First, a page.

|Archaeologists||Ben and Maud Cunnington|
|Condition||feint earthworks, concrete posts|
Woodhenge is a Neolithic Class II henge and timber circle monument located in the Stonehenge World Heritage Site in Wiltshire, England. It is 2 miles (3.2 km) north-east of Stonehenge in the parish of Durrington, just north of Amesbury.
Woodhenge was identified in 1925 after an aerial archaeology survey by Alexander Keiller and OGS Crawford. Crawford credits the discovery to an aerial photograph taken by Squadron Leader Gilbert Insall, VC, in 1925. Maud Cunnington excavated the site, originally known as Dough Cover, between 1926 and 1929.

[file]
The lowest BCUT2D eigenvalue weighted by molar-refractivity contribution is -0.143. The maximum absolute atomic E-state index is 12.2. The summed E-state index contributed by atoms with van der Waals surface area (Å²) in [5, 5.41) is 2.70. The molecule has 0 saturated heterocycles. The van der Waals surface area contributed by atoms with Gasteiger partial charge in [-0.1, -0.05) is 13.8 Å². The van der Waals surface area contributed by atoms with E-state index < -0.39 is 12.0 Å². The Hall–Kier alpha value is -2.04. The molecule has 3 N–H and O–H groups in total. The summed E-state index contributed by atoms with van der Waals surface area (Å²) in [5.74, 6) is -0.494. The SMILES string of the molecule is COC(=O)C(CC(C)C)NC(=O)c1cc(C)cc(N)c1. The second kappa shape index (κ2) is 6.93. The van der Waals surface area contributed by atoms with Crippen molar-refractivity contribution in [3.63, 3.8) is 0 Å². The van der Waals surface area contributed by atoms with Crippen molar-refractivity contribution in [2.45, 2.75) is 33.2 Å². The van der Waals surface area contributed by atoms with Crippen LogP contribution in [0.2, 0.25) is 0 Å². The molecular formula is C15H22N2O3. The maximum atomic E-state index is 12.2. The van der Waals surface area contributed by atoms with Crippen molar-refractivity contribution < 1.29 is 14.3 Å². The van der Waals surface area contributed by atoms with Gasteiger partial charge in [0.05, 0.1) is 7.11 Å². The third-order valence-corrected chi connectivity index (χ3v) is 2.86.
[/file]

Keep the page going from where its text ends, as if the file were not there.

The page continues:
Pottery from the excavation was identified as being consistent with the grooved ware style of the middle Neolithic, although later Beaker sherds were also found. So, the structure was probably built during the period of cultural similarities commonly known as the Beaker. The Beaker culture spans both the Late Neolithic and Britain's Early Bronze Age and includes both the distinctive "bell beaker" type ceramic vessels for which the cultural grouping is known as well as other local styles of pottery from the Late Neolithic and Early Bronze Age.
While construction of the timber monument was probably earlier, the ditch has been dated to between 2470 and 2000 BC, which would be about the same time as, or slightly later than, construction of the stone circle at Stonehenge. Radiocarbon dating of artefacts shows that the site was still in use around 1800 BC.